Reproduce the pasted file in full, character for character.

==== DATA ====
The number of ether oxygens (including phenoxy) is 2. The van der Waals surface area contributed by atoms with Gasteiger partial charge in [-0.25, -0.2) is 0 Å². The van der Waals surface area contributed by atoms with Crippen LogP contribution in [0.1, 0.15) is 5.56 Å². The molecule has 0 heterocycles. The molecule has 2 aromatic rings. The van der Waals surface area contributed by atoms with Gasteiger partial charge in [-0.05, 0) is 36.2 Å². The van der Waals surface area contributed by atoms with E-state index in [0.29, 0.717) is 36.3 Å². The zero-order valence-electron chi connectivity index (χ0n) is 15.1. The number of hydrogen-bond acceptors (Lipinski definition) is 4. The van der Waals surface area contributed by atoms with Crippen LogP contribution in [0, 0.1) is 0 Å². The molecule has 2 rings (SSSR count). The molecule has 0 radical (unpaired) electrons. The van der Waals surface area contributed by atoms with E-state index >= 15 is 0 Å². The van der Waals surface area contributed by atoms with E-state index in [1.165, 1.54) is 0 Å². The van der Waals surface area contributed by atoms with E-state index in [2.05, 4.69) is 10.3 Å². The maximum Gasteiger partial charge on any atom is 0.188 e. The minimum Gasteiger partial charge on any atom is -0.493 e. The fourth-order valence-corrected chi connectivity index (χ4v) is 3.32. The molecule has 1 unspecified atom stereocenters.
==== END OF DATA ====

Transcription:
The number of ether oxygens (including phenoxy) is 2. The van der Waals surface area contributed by atoms with Gasteiger partial charge in [-0.25, -0.2) is 0 Å². The van der Waals surface area contributed by atoms with Crippen LogP contribution in [0.1, 0.15) is 5.56 Å². The molecule has 0 heterocycles. The molecule has 2 aromatic rings. The van der Waals surface area contributed by atoms with Gasteiger partial charge in [-0.05, 0) is 36.2 Å². The van der Waals surface area contributed by atoms with E-state index in [0.29, 0.717) is 36.3 Å². The zero-order valence-electron chi connectivity index (χ0n) is 15.1. The number of hydrogen-bond acceptors (Lipinski definition) is 4. The van der Waals surface area contributed by atoms with Crippen LogP contribution in [0, 0.1) is 0 Å². The molecule has 2 rings (SSSR count). The molecule has 0 radical (unpaired) electrons. The van der Waals surface area contributed by atoms with E-state index >= 15 is 0 Å². The van der Waals surface area contributed by atoms with E-state index in [1.165, 1.54) is 0 Å². The van der Waals surface area contributed by atoms with E-state index in [2.05, 4.69) is 10.3 Å². The maximum Gasteiger partial charge on any atom is 0.188 e. The minimum Gasteiger partial charge on any atom is -0.493 e. The fourth-order valence-corrected chi connectivity index (χ4v) is 3.32. The molecule has 1 unspecified atom stereocenters.